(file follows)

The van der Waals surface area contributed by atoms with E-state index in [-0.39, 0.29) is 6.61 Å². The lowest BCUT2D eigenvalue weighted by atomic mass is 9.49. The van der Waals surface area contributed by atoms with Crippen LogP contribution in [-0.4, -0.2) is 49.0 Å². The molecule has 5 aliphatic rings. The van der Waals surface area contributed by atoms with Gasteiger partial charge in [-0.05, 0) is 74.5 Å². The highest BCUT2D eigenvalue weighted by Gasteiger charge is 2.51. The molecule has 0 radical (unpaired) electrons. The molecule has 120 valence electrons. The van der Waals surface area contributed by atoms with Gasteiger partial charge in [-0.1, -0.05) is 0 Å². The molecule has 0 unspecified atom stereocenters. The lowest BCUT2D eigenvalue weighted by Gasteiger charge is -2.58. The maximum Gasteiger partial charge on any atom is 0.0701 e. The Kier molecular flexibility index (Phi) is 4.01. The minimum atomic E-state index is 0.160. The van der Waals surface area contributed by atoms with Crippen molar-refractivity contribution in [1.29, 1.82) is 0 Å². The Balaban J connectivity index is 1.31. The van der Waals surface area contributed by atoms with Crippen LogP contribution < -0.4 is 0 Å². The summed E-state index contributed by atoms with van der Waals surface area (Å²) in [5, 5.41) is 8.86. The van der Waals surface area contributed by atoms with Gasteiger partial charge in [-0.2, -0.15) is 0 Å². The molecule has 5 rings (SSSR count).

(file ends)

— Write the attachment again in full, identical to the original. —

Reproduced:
The van der Waals surface area contributed by atoms with E-state index in [-0.39, 0.29) is 6.61 Å². The lowest BCUT2D eigenvalue weighted by atomic mass is 9.49. The van der Waals surface area contributed by atoms with Crippen LogP contribution in [-0.4, -0.2) is 49.0 Å². The molecule has 5 aliphatic rings. The van der Waals surface area contributed by atoms with Gasteiger partial charge in [-0.05, 0) is 74.5 Å². The highest BCUT2D eigenvalue weighted by Gasteiger charge is 2.51. The molecule has 0 radical (unpaired) electrons. The molecule has 120 valence electrons. The van der Waals surface area contributed by atoms with Gasteiger partial charge in [-0.1, -0.05) is 0 Å². The molecule has 0 unspecified atom stereocenters. The lowest BCUT2D eigenvalue weighted by Gasteiger charge is -2.58. The maximum Gasteiger partial charge on any atom is 0.0701 e. The Kier molecular flexibility index (Phi) is 4.01. The minimum atomic E-state index is 0.160. The van der Waals surface area contributed by atoms with Crippen molar-refractivity contribution in [1.29, 1.82) is 0 Å². The Balaban J connectivity index is 1.31. The van der Waals surface area contributed by atoms with Crippen LogP contribution < -0.4 is 0 Å². The summed E-state index contributed by atoms with van der Waals surface area (Å²) in [5, 5.41) is 8.86. The van der Waals surface area contributed by atoms with Gasteiger partial charge in [-0.2, -0.15) is 0 Å². The molecule has 5 rings (SSSR count).